Over the summer, I worked as an intern at the Hagley. I’m really glad this mini-gig worked out: it gave me a chance to work with some neat people and tour impressive (and often rather cold) facilities, all in a gorgeous setting. (The Hagley is located in the part of “Wilmington” that is dominated by rolling hills, which are good for the soul, if not radio reception.) I was in the AV Collections and Digital Initiatives department, mainly rehousing photographic materials. With the exception of digitizing Hallowell photographs, most of my APS work has been focused on paper, with photographs and other materials shunted out of correspondence and into separate series. Concentrating on those materials provided a good change of perspective. I worked with materials from the Public Affairs Department of the David Sarnoff Research Center. This was also a change of pace: I’m used to working with the collections of individuals, but this was corporate material. I wrote a little bit about some of the fun things I encountered in the collection; those pieces are (or will be) included in the Sarnoff Library Project blog.
In August, I took the exam to become a Certified Archivist and I am now a member of the Academy of Certified Archivists. I have Thoughts™ and Feelings™ about the test and certification, which I may write about later in more detail. But for now, if you see “CA” written after my name, you’ll know what it means.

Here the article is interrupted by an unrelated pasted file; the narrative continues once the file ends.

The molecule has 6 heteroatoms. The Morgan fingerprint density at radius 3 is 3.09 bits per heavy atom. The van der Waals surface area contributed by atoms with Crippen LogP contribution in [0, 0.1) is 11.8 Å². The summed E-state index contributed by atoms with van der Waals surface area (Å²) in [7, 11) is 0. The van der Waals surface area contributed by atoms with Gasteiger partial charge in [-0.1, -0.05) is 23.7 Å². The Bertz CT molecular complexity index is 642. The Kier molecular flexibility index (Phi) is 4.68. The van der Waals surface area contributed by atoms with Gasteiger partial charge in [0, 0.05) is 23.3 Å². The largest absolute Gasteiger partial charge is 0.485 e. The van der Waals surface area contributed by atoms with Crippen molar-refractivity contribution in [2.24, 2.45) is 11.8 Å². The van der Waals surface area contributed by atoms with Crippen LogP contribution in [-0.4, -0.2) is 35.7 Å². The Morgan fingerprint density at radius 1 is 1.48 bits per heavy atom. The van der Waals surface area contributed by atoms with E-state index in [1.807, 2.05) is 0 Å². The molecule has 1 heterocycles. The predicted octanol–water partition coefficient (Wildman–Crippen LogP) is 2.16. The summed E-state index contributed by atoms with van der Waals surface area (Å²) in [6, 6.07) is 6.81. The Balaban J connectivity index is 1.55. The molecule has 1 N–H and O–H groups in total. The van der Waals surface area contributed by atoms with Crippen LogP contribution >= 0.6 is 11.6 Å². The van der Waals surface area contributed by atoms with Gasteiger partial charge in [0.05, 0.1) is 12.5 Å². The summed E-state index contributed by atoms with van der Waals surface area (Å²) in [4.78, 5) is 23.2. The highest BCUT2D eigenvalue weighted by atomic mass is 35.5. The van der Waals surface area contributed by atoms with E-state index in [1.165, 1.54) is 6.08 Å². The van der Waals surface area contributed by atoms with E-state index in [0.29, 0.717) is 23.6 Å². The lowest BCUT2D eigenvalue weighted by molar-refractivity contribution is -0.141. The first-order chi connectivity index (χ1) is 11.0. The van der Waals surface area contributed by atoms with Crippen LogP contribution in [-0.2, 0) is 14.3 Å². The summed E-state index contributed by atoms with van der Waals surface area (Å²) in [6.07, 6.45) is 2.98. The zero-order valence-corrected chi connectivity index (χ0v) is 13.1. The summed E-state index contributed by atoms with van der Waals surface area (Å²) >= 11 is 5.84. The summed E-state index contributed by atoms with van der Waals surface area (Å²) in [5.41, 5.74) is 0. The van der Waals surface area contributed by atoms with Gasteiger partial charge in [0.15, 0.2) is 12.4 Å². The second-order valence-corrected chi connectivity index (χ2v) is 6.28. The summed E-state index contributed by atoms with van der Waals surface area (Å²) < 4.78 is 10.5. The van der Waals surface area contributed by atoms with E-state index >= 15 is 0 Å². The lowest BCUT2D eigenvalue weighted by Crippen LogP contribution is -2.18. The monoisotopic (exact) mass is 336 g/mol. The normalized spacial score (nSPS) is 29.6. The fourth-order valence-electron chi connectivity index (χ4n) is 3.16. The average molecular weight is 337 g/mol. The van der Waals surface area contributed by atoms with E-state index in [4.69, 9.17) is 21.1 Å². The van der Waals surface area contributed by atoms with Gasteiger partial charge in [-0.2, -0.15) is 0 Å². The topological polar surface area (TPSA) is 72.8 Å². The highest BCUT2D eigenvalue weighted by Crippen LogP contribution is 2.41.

This fall, MARAC called for volunteers to join its new Task Force on Diversity and Inclusion. This is Important Stuff™ and, I thought, a good way to (finally) become involved with MARAC in an official capacity. I was very pleased to be accepted as a member of the Task Force and I’m looking forward to the coming year’s work. I hope we’ll be able to do some good within the organization and, more broadly, within the profession and society. (It’s important to be realistic, but there’s no harm in dreaming big.)
In the category of things I’ve been meaning to do since spring, I finally volunteered to serve as a peer reviewer for the Journal of Contemporary Archival Studies. This will be a new thing for me, outside of peer comments on seminar papers and (less relevantly) critiques of fiction, but I want to try stretching those particular metaphorical muscles.
October is Archives Month. I’ve had the opportunity to attend some fun events (including watching colleagues’ presentation at the Wagner’s Lantern Slide Salon), and #AskAnArchivist Day was a good excuse to dust off my Twitter account.